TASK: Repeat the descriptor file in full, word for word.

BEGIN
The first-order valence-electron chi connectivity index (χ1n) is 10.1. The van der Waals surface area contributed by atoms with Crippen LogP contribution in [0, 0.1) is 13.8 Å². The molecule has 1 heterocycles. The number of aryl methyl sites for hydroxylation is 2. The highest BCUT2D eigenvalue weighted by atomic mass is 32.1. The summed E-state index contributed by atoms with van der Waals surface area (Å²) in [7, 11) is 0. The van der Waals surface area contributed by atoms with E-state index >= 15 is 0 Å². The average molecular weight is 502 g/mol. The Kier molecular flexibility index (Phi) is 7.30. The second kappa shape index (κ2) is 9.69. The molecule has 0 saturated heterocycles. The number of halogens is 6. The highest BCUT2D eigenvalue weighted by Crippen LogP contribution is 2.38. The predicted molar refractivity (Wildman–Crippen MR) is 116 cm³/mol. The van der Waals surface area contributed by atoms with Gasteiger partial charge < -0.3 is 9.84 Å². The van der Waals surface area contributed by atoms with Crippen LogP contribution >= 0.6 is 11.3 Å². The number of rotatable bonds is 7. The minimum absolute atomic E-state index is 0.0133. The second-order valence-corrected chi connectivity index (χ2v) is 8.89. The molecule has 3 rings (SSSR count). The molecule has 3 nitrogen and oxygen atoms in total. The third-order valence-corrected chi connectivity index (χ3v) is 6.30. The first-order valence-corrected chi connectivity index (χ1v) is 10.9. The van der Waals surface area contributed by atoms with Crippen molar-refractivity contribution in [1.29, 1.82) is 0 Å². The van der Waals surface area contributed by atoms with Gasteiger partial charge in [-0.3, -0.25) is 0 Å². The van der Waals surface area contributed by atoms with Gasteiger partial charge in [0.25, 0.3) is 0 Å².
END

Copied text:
The first-order valence-electron chi connectivity index (χ1n) is 10.1. The van der Waals surface area contributed by atoms with Crippen LogP contribution in [0, 0.1) is 13.8 Å². The molecule has 1 heterocycles. The number of aryl methyl sites for hydroxylation is 2. The highest BCUT2D eigenvalue weighted by atomic mass is 32.1. The summed E-state index contributed by atoms with van der Waals surface area (Å²) in [7, 11) is 0. The van der Waals surface area contributed by atoms with E-state index >= 15 is 0 Å². The average molecular weight is 502 g/mol. The Kier molecular flexibility index (Phi) is 7.30. The second kappa shape index (κ2) is 9.69. The molecule has 0 saturated heterocycles. The number of halogens is 6. The highest BCUT2D eigenvalue weighted by Crippen LogP contribution is 2.38. The predicted molar refractivity (Wildman–Crippen MR) is 116 cm³/mol. The van der Waals surface area contributed by atoms with Gasteiger partial charge < -0.3 is 9.84 Å². The van der Waals surface area contributed by atoms with Crippen LogP contribution >= 0.6 is 11.3 Å². The number of rotatable bonds is 7. The minimum absolute atomic E-state index is 0.0133. The second-order valence-corrected chi connectivity index (χ2v) is 8.89. The molecule has 3 rings (SSSR count). The molecule has 3 nitrogen and oxygen atoms in total. The third-order valence-corrected chi connectivity index (χ3v) is 6.30. The first-order valence-corrected chi connectivity index (χ1v) is 10.9. The van der Waals surface area contributed by atoms with Crippen molar-refractivity contribution in [1.29, 1.82) is 0 Å². The van der Waals surface area contributed by atoms with Gasteiger partial charge in [-0.3, -0.25) is 0 Å². The van der Waals surface area contributed by atoms with Gasteiger partial charge in [0.25, 0.3) is 0 Å².